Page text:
Reporting the Ebac Northern League’s annual meeting, Saturday’s blog ended with the perhaps surprising observation that I never once fell asleep. It prompts an email from Penrith FC secretary Ian White, recalling Parker’s reaction on being told in 1929 that US president Calvin Coolidge was dead.

“How do they know?”

June 3 2018: wholly grounds

Mark Cowan’s a Guisborough Town fan, geography teacher, very canny impressionist and imaginative and entertaining writer.

A few years back he published Far From the Madding Crowds, a year in the life of his heroes. Now – electronically, free – he’s produced On Unfamiliar Grounds.

Well you know what they say about familiarity.

The action takes place in 2012 and 2013, remains broadly bordered within the North-East, encompasses everything from Grangetown Boys Club v Thornaby Dubliners in the Teesside League to Newcastle United v Metalist Kharkiv in the Europa.

He has sat in the gods at the Stadium of Light – “the last time I was this high I was on a commercial flight” – and in the dear old pagoda on a stormy night at Shildon, right beneath the only (allegedly) bit of the roof that leaked.

St James’ Park not only offered the chance to dust down one of the more apocryphal stories about Gazza – the one where he comes down to breakfast in a New Zealand hotel, is told that there’s no bacon and wonders how there can be no bacon in a country of ten million sheep – but to show off a bit of geography.

“”There is strong evidence that parts of the Atacama Desert in Chile went from 1570 to 1971 without significant rainfall. Newcastle’s absence of silverware is turning into the football equivalent.”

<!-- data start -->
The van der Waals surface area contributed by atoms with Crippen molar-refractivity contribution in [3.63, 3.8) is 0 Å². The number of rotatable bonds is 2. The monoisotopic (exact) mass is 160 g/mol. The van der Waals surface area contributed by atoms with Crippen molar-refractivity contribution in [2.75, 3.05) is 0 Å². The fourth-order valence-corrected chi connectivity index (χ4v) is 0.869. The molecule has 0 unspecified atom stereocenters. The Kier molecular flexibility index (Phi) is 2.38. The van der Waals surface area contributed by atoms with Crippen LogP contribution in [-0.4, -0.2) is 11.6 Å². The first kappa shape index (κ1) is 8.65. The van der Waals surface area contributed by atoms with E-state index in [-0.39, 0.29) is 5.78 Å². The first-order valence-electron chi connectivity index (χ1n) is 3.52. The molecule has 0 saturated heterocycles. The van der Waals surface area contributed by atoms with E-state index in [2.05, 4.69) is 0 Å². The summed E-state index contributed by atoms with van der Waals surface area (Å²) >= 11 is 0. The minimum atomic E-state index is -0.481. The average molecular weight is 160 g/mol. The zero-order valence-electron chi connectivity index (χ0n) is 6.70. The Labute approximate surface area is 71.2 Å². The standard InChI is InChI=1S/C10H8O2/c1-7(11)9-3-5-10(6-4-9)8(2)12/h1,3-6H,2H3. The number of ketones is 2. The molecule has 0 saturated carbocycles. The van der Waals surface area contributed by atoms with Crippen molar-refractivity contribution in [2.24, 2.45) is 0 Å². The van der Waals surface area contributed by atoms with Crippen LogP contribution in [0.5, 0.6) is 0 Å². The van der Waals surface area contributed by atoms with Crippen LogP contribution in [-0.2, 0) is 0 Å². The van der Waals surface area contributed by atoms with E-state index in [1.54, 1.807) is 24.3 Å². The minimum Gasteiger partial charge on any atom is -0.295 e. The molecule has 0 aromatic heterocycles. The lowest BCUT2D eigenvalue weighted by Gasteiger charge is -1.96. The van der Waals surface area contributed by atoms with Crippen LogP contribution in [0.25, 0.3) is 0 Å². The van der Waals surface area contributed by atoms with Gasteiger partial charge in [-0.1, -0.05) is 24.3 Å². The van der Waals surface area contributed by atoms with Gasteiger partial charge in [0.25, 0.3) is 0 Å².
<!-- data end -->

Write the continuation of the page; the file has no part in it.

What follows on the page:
Manifestly he’s also done his history homework; more instinctively he enjoys the rich possoibilities of the English language.

Chester-le-Street lad Danny Graham, then playing for Swansea at Sunderland, is said to be as popular as a pork pie at a vegan convention; Kyle Davis of Crook is reckoned”as strong as a Scotch Bonnet pepper.”

It’s probably something that Granpaw Broon used to sook.

There are also dotty little digressions, like the contemplation, which watching Willington play Stockton Town, then in the Wearside League, of the ingenious names folk give to tanning parlours.

In Durham there’s Bronzi Beach, in Newton Aycliffe Tanz In Ere and in Sunderland, Tantalize. Mt favourite was in Thornley, east Durham. Like the tan, it’s wholly faded from memory.

The word count runs to 60,640, themselves carefully measured. Mark’s book can be downloaded, no charge, at .www.smashwords.com/books/view/835448.

June 2 2018: annual report

Up in the world, today’s Ebac Northern League annual meeting is held at Alnwick Castle, courtesy of the Duke of Northumberland and through the good offices of Alnwick Town. 7 09 train from Darlington to Alnmouth, slightly hairy four-mile walk into Alnwick, breakfast at Barter Books – once the town’s rather grand railway station.